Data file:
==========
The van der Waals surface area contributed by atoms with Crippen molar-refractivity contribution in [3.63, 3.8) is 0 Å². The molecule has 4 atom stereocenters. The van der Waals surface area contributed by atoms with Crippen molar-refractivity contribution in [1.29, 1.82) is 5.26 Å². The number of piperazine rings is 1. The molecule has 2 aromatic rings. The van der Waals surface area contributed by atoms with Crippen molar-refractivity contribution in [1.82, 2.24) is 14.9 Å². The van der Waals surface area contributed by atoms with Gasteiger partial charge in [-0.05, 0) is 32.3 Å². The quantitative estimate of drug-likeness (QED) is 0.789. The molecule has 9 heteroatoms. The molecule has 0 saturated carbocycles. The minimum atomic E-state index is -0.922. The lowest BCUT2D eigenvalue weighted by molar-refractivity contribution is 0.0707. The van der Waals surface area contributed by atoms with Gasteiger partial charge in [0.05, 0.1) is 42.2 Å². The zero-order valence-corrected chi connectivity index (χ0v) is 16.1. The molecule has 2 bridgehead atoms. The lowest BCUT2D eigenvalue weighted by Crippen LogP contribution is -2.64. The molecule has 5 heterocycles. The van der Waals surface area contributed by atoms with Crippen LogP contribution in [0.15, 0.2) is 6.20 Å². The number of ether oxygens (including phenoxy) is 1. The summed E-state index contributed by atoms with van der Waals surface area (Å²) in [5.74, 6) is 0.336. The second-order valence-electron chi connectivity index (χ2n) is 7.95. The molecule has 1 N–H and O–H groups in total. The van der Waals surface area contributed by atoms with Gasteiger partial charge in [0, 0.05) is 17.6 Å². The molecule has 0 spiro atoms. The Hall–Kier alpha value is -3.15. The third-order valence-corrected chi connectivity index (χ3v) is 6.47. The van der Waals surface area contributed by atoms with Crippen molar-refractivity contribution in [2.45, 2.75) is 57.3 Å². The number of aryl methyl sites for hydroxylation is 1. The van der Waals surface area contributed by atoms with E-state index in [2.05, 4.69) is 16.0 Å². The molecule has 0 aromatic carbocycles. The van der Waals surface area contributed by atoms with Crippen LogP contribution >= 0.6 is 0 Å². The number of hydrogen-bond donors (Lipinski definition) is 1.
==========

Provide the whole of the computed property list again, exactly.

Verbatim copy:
The van der Waals surface area contributed by atoms with Crippen molar-refractivity contribution in [3.63, 3.8) is 0 Å². The molecule has 4 atom stereocenters. The van der Waals surface area contributed by atoms with Crippen molar-refractivity contribution in [1.29, 1.82) is 5.26 Å². The number of piperazine rings is 1. The molecule has 2 aromatic rings. The van der Waals surface area contributed by atoms with Crippen molar-refractivity contribution in [1.82, 2.24) is 14.9 Å². The van der Waals surface area contributed by atoms with Gasteiger partial charge in [-0.05, 0) is 32.3 Å². The quantitative estimate of drug-likeness (QED) is 0.789. The molecule has 9 heteroatoms. The molecule has 0 saturated carbocycles. The minimum atomic E-state index is -0.922. The lowest BCUT2D eigenvalue weighted by molar-refractivity contribution is 0.0707. The van der Waals surface area contributed by atoms with Gasteiger partial charge in [0.05, 0.1) is 42.2 Å². The zero-order valence-corrected chi connectivity index (χ0v) is 16.1. The molecule has 2 bridgehead atoms. The lowest BCUT2D eigenvalue weighted by Crippen LogP contribution is -2.64. The molecule has 5 heterocycles. The van der Waals surface area contributed by atoms with Crippen LogP contribution in [0.15, 0.2) is 6.20 Å². The number of ether oxygens (including phenoxy) is 1. The summed E-state index contributed by atoms with van der Waals surface area (Å²) in [5.74, 6) is 0.336. The second-order valence-electron chi connectivity index (χ2n) is 7.95. The molecule has 1 N–H and O–H groups in total. The van der Waals surface area contributed by atoms with Gasteiger partial charge in [0, 0.05) is 17.6 Å². The molecule has 0 spiro atoms. The Hall–Kier alpha value is -3.15. The third-order valence-corrected chi connectivity index (χ3v) is 6.47. The van der Waals surface area contributed by atoms with Crippen molar-refractivity contribution in [2.45, 2.75) is 57.3 Å². The number of aryl methyl sites for hydroxylation is 1. The van der Waals surface area contributed by atoms with E-state index in [2.05, 4.69) is 16.0 Å². The molecule has 0 aromatic carbocycles. The van der Waals surface area contributed by atoms with Crippen LogP contribution >= 0.6 is 0 Å². The number of hydrogen-bond donors (Lipinski definition) is 1.